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I have the following class:

public static class TestSomething {

    Integer test;

    public TestSomething(Integer test) {
        this.test = test;
    }

    // getter and setter for test
}

Ok, now create a collection of this class and serialize it with Gson:

Collection<TestSomething> tests = Arrays.asList(
    new TestSomething(1), 
    new TestSomething(2), 
    new TestSomething(3)
);
String json = new Gson().toJson(tests, new TypeToken<Collection<TestSomething>>() {}.getType());

After this, the String json is set to

[{"test":1},{"test":2},{"test":3}]

Which is great.

But now, all of my model classes inherit from a generic type Identifiable<T> which provides just two methods T getId() and void setId(T). So I change the TestSomething-class from above to

public static class TestSomething extends Identifiable<Long> {
    // same as above
}

When I try to put this through Gson.toJson(), Gson ends up with the following Exception:

java.lang.UnsupportedOperationException: Expecting parameterized type, got class path.to.TestSomething.
 Are you missing the use of TypeToken idiom?
 See http://sites.google.com/site/gson/gson-user-guide#TOC-Serializing-and-Deserializing-Gener
        at com.google.gson.TypeInfoFactory.getActualType(TypeInfoFactory.java:97)
        ...

So, what do I have to do to get this work?

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2 Answers

I don't know the answer, but I know that generic type resolution is a tricky thing to get right: specifically full type resolution from interface with type parameter T up through to generic parameter declaration (T=Long). In these cases it is not enough to check for Method object's parameters but also resolve generic type parameters. This is most likely what causes issues; it may be a bug in Gson.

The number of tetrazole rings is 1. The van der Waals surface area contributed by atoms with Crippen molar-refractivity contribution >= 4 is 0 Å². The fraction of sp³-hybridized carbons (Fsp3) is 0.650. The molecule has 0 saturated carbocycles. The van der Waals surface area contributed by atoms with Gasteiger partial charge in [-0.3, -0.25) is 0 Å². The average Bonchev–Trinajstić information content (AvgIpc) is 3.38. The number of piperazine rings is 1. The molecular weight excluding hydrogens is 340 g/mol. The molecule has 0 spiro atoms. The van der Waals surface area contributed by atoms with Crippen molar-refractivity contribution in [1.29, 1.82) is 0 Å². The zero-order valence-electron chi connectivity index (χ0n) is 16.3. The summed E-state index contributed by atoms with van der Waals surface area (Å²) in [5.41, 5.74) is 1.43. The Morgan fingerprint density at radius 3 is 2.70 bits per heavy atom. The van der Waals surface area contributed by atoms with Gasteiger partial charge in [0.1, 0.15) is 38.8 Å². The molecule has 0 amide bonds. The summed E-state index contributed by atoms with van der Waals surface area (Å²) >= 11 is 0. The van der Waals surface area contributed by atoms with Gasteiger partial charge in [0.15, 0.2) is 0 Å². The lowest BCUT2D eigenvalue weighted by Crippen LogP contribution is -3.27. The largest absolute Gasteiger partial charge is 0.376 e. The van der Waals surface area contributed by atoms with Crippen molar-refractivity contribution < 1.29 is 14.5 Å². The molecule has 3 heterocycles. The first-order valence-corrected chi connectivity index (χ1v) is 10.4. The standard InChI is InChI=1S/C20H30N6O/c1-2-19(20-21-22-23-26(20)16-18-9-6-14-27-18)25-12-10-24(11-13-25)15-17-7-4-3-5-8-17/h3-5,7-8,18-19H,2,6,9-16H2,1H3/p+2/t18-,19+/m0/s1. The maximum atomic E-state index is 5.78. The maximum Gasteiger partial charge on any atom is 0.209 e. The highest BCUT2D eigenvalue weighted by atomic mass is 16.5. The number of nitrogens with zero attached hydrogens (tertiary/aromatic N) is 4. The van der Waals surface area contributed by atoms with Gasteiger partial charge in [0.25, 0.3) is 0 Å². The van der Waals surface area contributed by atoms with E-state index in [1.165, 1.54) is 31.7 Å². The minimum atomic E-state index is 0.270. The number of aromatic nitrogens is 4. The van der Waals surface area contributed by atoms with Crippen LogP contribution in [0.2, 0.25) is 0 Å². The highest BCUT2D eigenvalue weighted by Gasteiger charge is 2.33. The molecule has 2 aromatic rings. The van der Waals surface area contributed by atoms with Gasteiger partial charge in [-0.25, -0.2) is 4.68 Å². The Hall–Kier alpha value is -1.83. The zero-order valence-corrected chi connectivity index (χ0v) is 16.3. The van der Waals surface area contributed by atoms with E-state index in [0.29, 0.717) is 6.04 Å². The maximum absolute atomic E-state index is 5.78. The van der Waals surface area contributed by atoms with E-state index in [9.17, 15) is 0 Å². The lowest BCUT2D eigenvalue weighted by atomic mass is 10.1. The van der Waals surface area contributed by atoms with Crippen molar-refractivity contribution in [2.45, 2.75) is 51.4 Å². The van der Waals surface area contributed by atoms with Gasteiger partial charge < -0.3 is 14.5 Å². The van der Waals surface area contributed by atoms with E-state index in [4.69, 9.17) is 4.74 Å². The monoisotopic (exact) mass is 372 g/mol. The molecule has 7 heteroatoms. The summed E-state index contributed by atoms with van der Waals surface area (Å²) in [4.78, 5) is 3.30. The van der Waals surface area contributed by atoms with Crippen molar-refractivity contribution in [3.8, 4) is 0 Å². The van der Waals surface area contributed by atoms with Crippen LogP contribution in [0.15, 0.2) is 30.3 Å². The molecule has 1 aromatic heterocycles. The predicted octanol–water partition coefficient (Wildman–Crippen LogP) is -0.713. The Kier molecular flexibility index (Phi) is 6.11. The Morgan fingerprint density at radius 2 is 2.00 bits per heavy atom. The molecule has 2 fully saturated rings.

Since you are serializing things, perhaps you could just omit any type declarations? Although your TypeToken is correct for the use case, maybe it confuses Gson.

But just in case you could not make Gson work with this, I know that of other JSON libraries Jackson can handle such cases correctly.

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Perhaps this issue was resolved in one of the Gson releases newer than what the original questioner was using, because the example in the original question now serializes as expected.

// output: 
// [{"test":1},{"test":2},{"test":3}]

import java.util.Arrays;
import java.util.Collection;

import com.google.gson.Gson;
import com.google.gson.reflect.TypeToken;

public class Foo
{
  public static void main(String[] args)
  {
    Collection<TestSomething> tests = Arrays.asList(
        new TestSomething(1),
        new TestSomething(2),
        new TestSomething(3));
    String json = new Gson().toJson(tests, new TypeToken<Collection<TestSomething>>() {}.getType());
    System.out.println(json);
  }
}

class TestSomething extends Identifiable<Long>
{
  Integer test;

  public TestSomething(Integer test)
  {
    this.test = test;
  }

  @Override
  Long getId()
  {
    return new Long(test);
  }

  @Override
  void setId(Long t)
  {
    this.test = (int)(t.longValue());
  }
}

abstract class Identifiable<T>
{
  abstract T getId();
  abstract void setId(T t);
}
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